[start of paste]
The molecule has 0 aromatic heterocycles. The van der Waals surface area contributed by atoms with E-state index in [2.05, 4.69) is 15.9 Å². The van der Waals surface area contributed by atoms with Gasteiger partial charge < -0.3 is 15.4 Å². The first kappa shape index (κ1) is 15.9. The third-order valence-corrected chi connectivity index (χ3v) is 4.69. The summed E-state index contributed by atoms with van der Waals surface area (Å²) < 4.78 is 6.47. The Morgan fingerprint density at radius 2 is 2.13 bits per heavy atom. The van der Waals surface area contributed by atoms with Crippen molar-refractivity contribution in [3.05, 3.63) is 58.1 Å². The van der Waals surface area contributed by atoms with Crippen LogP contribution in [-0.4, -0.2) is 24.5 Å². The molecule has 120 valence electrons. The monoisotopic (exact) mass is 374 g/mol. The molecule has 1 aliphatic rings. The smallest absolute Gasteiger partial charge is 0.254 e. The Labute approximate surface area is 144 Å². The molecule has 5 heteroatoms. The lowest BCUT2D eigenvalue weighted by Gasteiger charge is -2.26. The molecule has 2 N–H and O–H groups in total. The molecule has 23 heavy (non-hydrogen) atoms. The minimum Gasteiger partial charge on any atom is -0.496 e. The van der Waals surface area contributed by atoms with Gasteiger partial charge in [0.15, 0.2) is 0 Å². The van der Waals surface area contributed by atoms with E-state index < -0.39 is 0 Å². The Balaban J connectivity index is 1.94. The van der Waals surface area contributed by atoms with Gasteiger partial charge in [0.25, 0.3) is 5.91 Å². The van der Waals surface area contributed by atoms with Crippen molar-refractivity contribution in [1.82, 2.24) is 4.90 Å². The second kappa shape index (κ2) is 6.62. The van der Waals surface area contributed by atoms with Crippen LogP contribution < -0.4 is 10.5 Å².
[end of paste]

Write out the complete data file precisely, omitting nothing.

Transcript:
The molecule has 0 aromatic heterocycles. The van der Waals surface area contributed by atoms with E-state index in [2.05, 4.69) is 15.9 Å². The van der Waals surface area contributed by atoms with Gasteiger partial charge < -0.3 is 15.4 Å². The first kappa shape index (κ1) is 15.9. The third-order valence-corrected chi connectivity index (χ3v) is 4.69. The summed E-state index contributed by atoms with van der Waals surface area (Å²) < 4.78 is 6.47. The Morgan fingerprint density at radius 2 is 2.13 bits per heavy atom. The van der Waals surface area contributed by atoms with Crippen molar-refractivity contribution in [3.05, 3.63) is 58.1 Å². The van der Waals surface area contributed by atoms with Crippen LogP contribution in [-0.4, -0.2) is 24.5 Å². The molecule has 120 valence electrons. The monoisotopic (exact) mass is 374 g/mol. The molecule has 1 aliphatic rings. The smallest absolute Gasteiger partial charge is 0.254 e. The Labute approximate surface area is 144 Å². The molecule has 5 heteroatoms. The lowest BCUT2D eigenvalue weighted by Gasteiger charge is -2.26. The molecule has 2 N–H and O–H groups in total. The molecule has 23 heavy (non-hydrogen) atoms. The minimum Gasteiger partial charge on any atom is -0.496 e. The van der Waals surface area contributed by atoms with Gasteiger partial charge in [0.15, 0.2) is 0 Å². The van der Waals surface area contributed by atoms with E-state index < -0.39 is 0 Å². The Balaban J connectivity index is 1.94. The van der Waals surface area contributed by atoms with Gasteiger partial charge in [0.25, 0.3) is 5.91 Å². The van der Waals surface area contributed by atoms with Crippen molar-refractivity contribution in [1.82, 2.24) is 4.90 Å². The second kappa shape index (κ2) is 6.62. The van der Waals surface area contributed by atoms with Crippen LogP contribution < -0.4 is 10.5 Å².